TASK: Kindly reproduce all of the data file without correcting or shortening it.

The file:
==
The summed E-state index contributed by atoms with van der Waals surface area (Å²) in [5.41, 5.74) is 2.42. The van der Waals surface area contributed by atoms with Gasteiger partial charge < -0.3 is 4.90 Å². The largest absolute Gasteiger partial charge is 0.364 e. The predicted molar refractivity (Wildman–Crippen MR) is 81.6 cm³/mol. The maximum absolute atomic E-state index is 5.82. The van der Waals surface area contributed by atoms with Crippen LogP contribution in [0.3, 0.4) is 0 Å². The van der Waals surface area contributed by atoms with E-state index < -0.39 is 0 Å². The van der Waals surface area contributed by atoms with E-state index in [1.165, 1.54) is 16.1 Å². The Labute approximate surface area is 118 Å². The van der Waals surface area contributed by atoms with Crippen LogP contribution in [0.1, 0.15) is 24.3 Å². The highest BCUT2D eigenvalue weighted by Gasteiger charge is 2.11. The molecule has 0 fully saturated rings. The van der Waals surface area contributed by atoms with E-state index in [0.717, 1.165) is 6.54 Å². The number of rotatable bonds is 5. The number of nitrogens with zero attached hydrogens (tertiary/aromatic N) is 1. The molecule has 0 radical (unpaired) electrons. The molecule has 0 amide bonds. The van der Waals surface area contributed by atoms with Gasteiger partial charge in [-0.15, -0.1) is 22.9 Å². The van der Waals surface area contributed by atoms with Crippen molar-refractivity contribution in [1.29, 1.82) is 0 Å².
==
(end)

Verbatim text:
The summed E-state index contributed by atoms with van der Waals surface area (Å²) in [5.41, 5.74) is 2.42. The van der Waals surface area contributed by atoms with Gasteiger partial charge < -0.3 is 4.90 Å². The largest absolute Gasteiger partial charge is 0.364 e. The predicted molar refractivity (Wildman–Crippen MR) is 81.6 cm³/mol. The maximum absolute atomic E-state index is 5.82. The van der Waals surface area contributed by atoms with Crippen LogP contribution in [0.3, 0.4) is 0 Å². The van der Waals surface area contributed by atoms with E-state index < -0.39 is 0 Å². The van der Waals surface area contributed by atoms with E-state index in [1.165, 1.54) is 16.1 Å². The Labute approximate surface area is 118 Å². The van der Waals surface area contributed by atoms with Crippen LogP contribution in [0.1, 0.15) is 24.3 Å². The highest BCUT2D eigenvalue weighted by Gasteiger charge is 2.11. The molecule has 0 fully saturated rings. The van der Waals surface area contributed by atoms with E-state index in [0.717, 1.165) is 6.54 Å². The number of rotatable bonds is 5. The number of nitrogens with zero attached hydrogens (tertiary/aromatic N) is 1. The molecule has 0 radical (unpaired) electrons. The molecule has 0 amide bonds. The van der Waals surface area contributed by atoms with Gasteiger partial charge in [-0.15, -0.1) is 22.9 Å². The van der Waals surface area contributed by atoms with Crippen molar-refractivity contribution in [1.29, 1.82) is 0 Å².